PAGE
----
Cut Copy – Haiku From Zero

Last September, Australian electronic music band Cut Copy shared their fifth studio album “Haiku From Zero”.

Many of Australia’s biggest bands seem tailor-made for this climate. Like the beer and barbeques, it’s music that’s often intended to accompany sunshine. Having grown up somewhere where barbeques are often rained off and much of the beer is not intended to be served ice cold, it’s certainly noticeable. This is my pet theory as to why groups like Tame Impala, Flume and Cut Copy thrive in Australia. Much of their music is dazed yet upbeat, full of major keys, and generally embodying the philosophy of ‘no worries’. It’s certainly a pleasant break from the unrelenting nihilism found in much of the best music from the UK, whether post-punk or grime. What I’m really saying is that Cut Copy’s music seems ‘Tied To The Weather’, as one of the tracks here so succinctly puts it. It’s certainly likely I’ve managed to cherry-pick a few examples that fit my hypothesis and ignored a bunch of data that doesn’t, but this is a subjective album review, not science. Interestingly, Melbourne has some of Australia’s most consistently inconsistent weather so Cut Copy’s sound should perhaps reflect a little more of the turbulence of their home. These weather contrasts at least explain how Nick Cave could’ve emerged from Melbourne, as well as suggest the cities preference for dingy techno over EDM (something that is reversed in the rest of the country). Anyway, I digress.

Despite a few memorable hooks, Cut Copy‘s fifth album “Haiku From Zero” often sounds too domesticated or uninspired.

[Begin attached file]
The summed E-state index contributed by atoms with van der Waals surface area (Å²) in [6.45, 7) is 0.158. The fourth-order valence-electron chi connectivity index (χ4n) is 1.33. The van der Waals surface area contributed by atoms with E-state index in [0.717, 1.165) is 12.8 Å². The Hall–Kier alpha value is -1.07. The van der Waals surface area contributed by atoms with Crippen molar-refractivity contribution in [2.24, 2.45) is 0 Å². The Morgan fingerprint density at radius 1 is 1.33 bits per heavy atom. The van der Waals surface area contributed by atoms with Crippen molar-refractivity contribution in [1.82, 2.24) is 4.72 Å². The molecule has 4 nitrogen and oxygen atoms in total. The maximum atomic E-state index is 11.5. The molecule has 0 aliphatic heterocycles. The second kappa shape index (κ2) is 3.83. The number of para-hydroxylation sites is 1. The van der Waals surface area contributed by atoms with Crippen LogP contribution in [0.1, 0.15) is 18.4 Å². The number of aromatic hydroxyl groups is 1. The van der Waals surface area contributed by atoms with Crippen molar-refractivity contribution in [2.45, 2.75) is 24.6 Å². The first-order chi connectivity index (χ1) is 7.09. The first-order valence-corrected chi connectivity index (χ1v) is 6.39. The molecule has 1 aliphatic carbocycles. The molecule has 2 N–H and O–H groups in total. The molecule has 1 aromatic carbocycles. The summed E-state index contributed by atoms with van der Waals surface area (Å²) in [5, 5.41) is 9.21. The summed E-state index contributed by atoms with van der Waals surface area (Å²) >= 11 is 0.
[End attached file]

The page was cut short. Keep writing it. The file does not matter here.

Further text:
While Cut Copy have been of crucial importance to Melbourne’s dance scene, much of their music sounds more like indie for a world where dance music and indie are two sides of the same musical coin. The idea that they were ever separate musical genres with different histories, audiences and traditions is now an alien concept. Most of their tracks are verse/chorus/verse songs that just happen to be underscored by a four-to-the-floor drumbeat and some synthesisers. The traditional hooks of the song are more important than dancefloor tropes like builds or drops.

Cut Copy’s “Haiku From Zero” starts things off with ‘Standing In The Middle Of The Field’, one of the album’s more electronic tracks. The vibe is not unlike Animal Collective circa “Merriweather Post Pavilion” with its blend of African thumb piano and house beats. The joyous insanity of Animal Collective, though, has been removed as if that group had been domesticated, house-trained and bred in captivity. This is typical of the album. While there are a few memorable hooks, there’s little here that’s really exceptional. We get tracks like ‘Black Rainbows’ which plod along as if they are mediocre covers of someone else’s songs. In the chorus of that song, singer Dan Whitford lets loose the least committed “hey” I’ve ever heard in a song.

This essentially is my complaint about this album in miniature: I don’t believe the emotions the group are trying to convey to me. Cut Copy often sound as if they are uninspired by their own work. The vocals often seem to float lightly above the songs without becoming too involved with them. As if Whitford is detached from what he sings. He almost sings like a higher pitched crooner, with that bored Sinatra-esque cool. While this approach might have worked for the Rat Pack and their air of urban disinterest, it’s hardly an approach that works over house-inspired beats.

My favourite dance music is that which grabs you with the intensity of its emotions. As far as the seminal indie dance groups go, Cut Copy have often been the one I’ve most struggled to see the merits in. They have none of the jagged edges of The Rapture, none of James Murphy’s existential record clerk witticisms. It’s a little too polite. Much of it is mere mid-tempo lightweight indie with a disco kick and a synth or two. While I appreciate the sunny outlook of this music, it’s far from my own grey sky thinking. I’m sure I’ll hear one of these songs while drinking a beer in 30-degree heat and briefly feel that I totally misunderstood this album, but I can’t imagine it bothering me too long.

Ed Ledsham

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